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Topsight, April 8, 2009 (part II)

Read these:

• Sid, not Andy: In the movie Toy Story, did you think that the neighbor kid, Sid -- the one that hacked different toys together, blew them up, and generally played with them "inappropriately" -- was the bad guy? You're wrong.

What we need in our education system is a belief in Sid, not Andy. That’s not the dominant strain in today’s schools. We’re intent on producing functioning Andys — children who follow the rules, who don’t violate any product warnings, who know the pre-cooked answers. [...] A Sid-based education would encourage children to invent and explore, to chart their own paths, to defy conventions, to explore dead ends as well as promising boulevards. It would demand rigor — I have very little patience for education that doesn’t require the accumulation of key, basic knowledge.

I agree with this 110% -- I always thought that what Sid did looked fun (plus, he was funny-looking, and I really hate the "ugly=evil" trope).

• Biobatteries: Genetically-modified bacteriophage viruses engineered to produce lithium-ion batteries at room temperature with no toxic materials.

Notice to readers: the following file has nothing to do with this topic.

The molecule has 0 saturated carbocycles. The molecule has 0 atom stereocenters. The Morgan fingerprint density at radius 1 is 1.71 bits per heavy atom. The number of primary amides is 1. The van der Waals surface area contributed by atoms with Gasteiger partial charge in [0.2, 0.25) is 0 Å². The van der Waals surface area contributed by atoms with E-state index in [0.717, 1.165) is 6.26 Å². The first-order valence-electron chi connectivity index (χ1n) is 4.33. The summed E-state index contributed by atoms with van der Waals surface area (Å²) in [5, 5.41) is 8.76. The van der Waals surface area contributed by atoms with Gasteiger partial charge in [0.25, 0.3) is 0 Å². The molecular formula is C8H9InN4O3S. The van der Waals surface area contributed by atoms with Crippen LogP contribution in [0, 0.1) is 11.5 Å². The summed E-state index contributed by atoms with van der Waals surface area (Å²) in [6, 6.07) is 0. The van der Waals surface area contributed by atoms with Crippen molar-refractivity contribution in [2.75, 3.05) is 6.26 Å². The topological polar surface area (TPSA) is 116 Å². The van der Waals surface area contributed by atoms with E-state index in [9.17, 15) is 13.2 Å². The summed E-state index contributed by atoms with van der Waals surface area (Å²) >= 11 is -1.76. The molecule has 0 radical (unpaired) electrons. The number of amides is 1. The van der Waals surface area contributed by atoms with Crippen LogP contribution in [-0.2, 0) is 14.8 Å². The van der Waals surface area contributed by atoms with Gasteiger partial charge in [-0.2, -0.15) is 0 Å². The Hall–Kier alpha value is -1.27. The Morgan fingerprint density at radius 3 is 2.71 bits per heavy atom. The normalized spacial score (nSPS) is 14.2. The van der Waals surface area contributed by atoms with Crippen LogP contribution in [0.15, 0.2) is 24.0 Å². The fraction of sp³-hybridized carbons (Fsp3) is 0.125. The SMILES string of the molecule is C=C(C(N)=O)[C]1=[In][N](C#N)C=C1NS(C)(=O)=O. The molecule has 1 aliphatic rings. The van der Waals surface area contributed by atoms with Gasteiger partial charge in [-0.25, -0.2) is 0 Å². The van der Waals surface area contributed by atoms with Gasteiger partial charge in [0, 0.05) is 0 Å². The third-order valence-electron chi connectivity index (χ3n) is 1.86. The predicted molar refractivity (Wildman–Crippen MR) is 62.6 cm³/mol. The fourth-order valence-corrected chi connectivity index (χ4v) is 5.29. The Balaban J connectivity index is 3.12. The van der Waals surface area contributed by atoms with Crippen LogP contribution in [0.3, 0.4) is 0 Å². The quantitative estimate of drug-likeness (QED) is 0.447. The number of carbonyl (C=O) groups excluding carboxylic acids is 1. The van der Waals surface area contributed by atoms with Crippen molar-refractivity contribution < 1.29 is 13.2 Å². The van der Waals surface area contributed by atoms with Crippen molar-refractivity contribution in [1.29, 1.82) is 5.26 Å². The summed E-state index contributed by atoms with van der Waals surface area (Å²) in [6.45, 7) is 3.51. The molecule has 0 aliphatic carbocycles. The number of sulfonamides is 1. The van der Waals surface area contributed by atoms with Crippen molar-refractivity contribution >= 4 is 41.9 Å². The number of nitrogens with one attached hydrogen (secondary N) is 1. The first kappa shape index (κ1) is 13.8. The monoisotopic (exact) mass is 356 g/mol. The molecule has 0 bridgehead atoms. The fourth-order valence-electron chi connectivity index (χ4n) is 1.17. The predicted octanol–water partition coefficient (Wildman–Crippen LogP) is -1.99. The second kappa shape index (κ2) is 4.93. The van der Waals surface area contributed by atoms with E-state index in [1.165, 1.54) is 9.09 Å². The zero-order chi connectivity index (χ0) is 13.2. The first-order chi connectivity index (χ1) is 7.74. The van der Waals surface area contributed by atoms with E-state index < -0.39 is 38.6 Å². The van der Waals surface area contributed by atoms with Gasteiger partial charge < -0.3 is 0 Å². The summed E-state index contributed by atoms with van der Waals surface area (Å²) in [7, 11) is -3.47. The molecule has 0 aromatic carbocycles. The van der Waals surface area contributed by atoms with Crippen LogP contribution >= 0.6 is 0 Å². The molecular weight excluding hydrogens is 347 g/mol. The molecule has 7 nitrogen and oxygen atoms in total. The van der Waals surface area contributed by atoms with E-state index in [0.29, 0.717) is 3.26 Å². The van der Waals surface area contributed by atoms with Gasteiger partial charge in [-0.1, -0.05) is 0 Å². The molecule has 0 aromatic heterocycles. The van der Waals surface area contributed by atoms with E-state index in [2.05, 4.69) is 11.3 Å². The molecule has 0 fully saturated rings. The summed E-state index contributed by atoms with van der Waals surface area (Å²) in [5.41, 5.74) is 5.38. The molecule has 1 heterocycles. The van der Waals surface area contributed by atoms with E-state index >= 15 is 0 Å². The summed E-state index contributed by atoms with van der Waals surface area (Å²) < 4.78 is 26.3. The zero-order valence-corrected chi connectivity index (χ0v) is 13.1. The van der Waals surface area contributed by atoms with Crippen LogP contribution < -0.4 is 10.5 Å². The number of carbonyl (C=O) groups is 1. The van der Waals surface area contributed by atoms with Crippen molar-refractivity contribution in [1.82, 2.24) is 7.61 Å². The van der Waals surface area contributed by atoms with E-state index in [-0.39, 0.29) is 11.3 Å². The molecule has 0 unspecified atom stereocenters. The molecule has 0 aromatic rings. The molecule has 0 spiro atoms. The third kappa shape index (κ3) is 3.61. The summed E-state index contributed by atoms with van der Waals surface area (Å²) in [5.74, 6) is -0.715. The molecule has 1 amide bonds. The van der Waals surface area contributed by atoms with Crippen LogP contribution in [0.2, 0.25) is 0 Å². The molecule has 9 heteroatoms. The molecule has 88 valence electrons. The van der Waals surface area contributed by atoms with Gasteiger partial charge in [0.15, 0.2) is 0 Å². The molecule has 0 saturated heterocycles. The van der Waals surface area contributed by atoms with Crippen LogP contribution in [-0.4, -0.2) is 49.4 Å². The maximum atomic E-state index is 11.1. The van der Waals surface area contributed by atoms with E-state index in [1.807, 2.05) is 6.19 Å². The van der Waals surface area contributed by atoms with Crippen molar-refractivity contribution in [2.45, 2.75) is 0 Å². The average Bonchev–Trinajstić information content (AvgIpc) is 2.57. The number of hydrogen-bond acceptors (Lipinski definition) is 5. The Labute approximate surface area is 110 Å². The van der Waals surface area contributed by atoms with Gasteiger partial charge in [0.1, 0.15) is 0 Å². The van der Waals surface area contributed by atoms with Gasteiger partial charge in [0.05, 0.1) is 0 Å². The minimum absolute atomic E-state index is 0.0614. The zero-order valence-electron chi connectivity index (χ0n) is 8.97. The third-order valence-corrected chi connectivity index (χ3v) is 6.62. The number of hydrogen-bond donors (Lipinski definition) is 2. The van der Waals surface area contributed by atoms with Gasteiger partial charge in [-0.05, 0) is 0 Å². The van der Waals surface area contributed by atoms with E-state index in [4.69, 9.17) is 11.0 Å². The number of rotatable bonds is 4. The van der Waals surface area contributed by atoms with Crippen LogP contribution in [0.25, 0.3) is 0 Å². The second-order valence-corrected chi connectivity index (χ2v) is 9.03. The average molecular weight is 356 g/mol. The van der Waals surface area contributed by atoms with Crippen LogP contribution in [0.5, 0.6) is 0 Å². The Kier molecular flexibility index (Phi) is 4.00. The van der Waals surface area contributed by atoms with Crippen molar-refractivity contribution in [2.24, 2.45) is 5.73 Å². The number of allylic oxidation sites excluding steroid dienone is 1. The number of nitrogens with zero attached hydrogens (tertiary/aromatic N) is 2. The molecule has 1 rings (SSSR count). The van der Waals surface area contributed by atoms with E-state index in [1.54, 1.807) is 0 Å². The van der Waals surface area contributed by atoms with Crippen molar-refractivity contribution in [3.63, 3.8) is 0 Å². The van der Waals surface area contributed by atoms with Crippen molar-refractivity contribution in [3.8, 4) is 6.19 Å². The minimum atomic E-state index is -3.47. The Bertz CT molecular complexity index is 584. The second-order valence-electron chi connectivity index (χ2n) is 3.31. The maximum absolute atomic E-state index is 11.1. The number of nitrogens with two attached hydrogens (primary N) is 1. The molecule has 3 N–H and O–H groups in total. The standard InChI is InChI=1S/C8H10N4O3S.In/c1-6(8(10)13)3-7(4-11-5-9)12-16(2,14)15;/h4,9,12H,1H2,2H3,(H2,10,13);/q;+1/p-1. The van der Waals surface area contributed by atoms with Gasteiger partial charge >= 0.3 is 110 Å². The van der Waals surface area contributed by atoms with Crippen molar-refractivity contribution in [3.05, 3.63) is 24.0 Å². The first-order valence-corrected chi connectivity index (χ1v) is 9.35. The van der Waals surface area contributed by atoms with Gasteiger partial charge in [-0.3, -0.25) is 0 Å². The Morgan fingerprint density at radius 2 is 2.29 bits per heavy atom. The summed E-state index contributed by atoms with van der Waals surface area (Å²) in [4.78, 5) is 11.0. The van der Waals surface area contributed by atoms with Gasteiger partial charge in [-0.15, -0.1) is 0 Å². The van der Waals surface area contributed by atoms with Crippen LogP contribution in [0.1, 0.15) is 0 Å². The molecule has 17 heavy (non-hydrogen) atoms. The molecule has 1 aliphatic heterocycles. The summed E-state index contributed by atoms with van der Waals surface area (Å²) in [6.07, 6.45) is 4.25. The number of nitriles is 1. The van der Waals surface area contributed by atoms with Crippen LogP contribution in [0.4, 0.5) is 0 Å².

• Starships Rule (what remains of) Iceland's Economy: My friend Dan Johnson offers this observation:

Iceland's economy has effectively collapsed. But one of the stronger online games is EVE Online, which is owned & run by an Icelandic company. EVE has a vibrant economy, and a functioning (if unofficial) exchange rate between the in-game currency and real-world currencies. EVE's currency is a virtual version of the Icelandic Króna.

Hence, "Iceland has collapsed so thoroughly that at this point, it's only economically viable export may very well be an internet spaceship game, and that internet spaceship game's króna is for all intents and purposes a more real and valid and valuable currency than the actual country's actual money."

We truly live in a future designed by Charlie Stross.